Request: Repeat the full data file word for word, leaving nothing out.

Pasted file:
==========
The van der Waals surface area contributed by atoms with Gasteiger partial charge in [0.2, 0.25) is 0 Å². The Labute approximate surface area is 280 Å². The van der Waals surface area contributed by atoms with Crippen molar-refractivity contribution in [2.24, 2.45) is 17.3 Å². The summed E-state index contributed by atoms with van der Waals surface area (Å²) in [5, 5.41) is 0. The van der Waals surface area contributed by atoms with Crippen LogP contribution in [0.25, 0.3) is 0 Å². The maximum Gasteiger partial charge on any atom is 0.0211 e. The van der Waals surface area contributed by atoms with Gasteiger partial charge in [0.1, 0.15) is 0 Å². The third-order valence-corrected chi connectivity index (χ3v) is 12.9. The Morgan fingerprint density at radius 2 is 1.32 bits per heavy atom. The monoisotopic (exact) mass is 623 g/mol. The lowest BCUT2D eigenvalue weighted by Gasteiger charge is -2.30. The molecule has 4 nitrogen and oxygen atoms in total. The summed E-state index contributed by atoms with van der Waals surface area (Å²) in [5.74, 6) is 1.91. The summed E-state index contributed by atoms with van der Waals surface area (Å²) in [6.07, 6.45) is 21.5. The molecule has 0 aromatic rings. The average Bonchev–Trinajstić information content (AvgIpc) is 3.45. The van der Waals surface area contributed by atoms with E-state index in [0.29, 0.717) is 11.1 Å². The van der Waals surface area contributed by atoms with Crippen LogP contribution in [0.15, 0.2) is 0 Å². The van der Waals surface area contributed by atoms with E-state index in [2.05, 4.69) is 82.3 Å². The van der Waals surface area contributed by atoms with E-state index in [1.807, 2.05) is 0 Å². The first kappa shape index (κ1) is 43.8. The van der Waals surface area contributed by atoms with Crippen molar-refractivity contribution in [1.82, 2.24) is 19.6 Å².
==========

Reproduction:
The van der Waals surface area contributed by atoms with Gasteiger partial charge in [0.2, 0.25) is 0 Å². The Labute approximate surface area is 280 Å². The van der Waals surface area contributed by atoms with Crippen molar-refractivity contribution in [2.24, 2.45) is 17.3 Å². The summed E-state index contributed by atoms with van der Waals surface area (Å²) in [5, 5.41) is 0. The van der Waals surface area contributed by atoms with Crippen LogP contribution in [0.25, 0.3) is 0 Å². The maximum Gasteiger partial charge on any atom is 0.0211 e. The van der Waals surface area contributed by atoms with Gasteiger partial charge in [0.1, 0.15) is 0 Å². The third-order valence-corrected chi connectivity index (χ3v) is 12.9. The Morgan fingerprint density at radius 2 is 1.32 bits per heavy atom. The monoisotopic (exact) mass is 623 g/mol. The lowest BCUT2D eigenvalue weighted by Gasteiger charge is -2.30. The molecule has 4 nitrogen and oxygen atoms in total. The summed E-state index contributed by atoms with van der Waals surface area (Å²) in [5.74, 6) is 1.91. The summed E-state index contributed by atoms with van der Waals surface area (Å²) in [6.07, 6.45) is 21.5. The molecule has 0 aromatic rings. The average Bonchev–Trinajstić information content (AvgIpc) is 3.45. The van der Waals surface area contributed by atoms with E-state index in [0.29, 0.717) is 11.1 Å². The van der Waals surface area contributed by atoms with Crippen LogP contribution in [0.15, 0.2) is 0 Å². The van der Waals surface area contributed by atoms with E-state index in [2.05, 4.69) is 82.3 Å². The van der Waals surface area contributed by atoms with E-state index in [1.807, 2.05) is 0 Å². The first kappa shape index (κ1) is 43.8. The van der Waals surface area contributed by atoms with Crippen molar-refractivity contribution in [1.82, 2.24) is 19.6 Å².